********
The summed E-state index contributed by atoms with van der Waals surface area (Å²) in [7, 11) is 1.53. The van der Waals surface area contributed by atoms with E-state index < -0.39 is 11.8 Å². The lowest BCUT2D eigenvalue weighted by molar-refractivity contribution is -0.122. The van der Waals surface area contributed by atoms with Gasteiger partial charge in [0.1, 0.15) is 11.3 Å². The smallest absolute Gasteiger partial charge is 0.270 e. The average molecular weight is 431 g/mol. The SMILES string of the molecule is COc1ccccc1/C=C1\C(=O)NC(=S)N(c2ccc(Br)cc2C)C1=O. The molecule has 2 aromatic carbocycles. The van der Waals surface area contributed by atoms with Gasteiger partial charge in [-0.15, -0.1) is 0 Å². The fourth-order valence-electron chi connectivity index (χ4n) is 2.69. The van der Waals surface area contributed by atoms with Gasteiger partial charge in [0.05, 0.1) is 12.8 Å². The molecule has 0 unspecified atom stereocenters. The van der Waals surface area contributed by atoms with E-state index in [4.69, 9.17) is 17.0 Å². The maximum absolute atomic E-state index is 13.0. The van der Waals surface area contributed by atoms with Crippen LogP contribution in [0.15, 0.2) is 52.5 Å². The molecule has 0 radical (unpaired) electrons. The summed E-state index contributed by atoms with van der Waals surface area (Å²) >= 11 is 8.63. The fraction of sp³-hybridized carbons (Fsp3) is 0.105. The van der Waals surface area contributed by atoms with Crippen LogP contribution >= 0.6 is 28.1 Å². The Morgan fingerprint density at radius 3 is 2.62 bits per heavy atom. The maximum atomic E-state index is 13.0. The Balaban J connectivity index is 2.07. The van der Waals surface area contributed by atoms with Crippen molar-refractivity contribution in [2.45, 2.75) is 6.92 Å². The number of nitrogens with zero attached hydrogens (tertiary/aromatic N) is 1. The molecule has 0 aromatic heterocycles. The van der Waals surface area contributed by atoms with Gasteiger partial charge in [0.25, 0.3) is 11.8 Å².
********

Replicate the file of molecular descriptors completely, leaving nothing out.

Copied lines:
The summed E-state index contributed by atoms with van der Waals surface area (Å²) in [7, 11) is 1.53. The van der Waals surface area contributed by atoms with E-state index < -0.39 is 11.8 Å². The lowest BCUT2D eigenvalue weighted by molar-refractivity contribution is -0.122. The van der Waals surface area contributed by atoms with Gasteiger partial charge in [0.1, 0.15) is 11.3 Å². The smallest absolute Gasteiger partial charge is 0.270 e. The average molecular weight is 431 g/mol. The SMILES string of the molecule is COc1ccccc1/C=C1\C(=O)NC(=S)N(c2ccc(Br)cc2C)C1=O. The molecule has 2 aromatic carbocycles. The van der Waals surface area contributed by atoms with Gasteiger partial charge in [-0.15, -0.1) is 0 Å². The fourth-order valence-electron chi connectivity index (χ4n) is 2.69. The van der Waals surface area contributed by atoms with Gasteiger partial charge in [0.05, 0.1) is 12.8 Å². The molecule has 0 unspecified atom stereocenters. The van der Waals surface area contributed by atoms with E-state index in [4.69, 9.17) is 17.0 Å². The maximum absolute atomic E-state index is 13.0. The van der Waals surface area contributed by atoms with Crippen LogP contribution in [0.15, 0.2) is 52.5 Å². The molecule has 0 radical (unpaired) electrons. The summed E-state index contributed by atoms with van der Waals surface area (Å²) >= 11 is 8.63. The fraction of sp³-hybridized carbons (Fsp3) is 0.105. The van der Waals surface area contributed by atoms with Crippen LogP contribution >= 0.6 is 28.1 Å². The Morgan fingerprint density at radius 3 is 2.62 bits per heavy atom. The maximum atomic E-state index is 13.0. The Balaban J connectivity index is 2.07. The van der Waals surface area contributed by atoms with Crippen molar-refractivity contribution in [2.45, 2.75) is 6.92 Å². The number of nitrogens with zero attached hydrogens (tertiary/aromatic N) is 1. The molecule has 0 aromatic heterocycles. The van der Waals surface area contributed by atoms with Gasteiger partial charge in [0.25, 0.3) is 11.8 Å².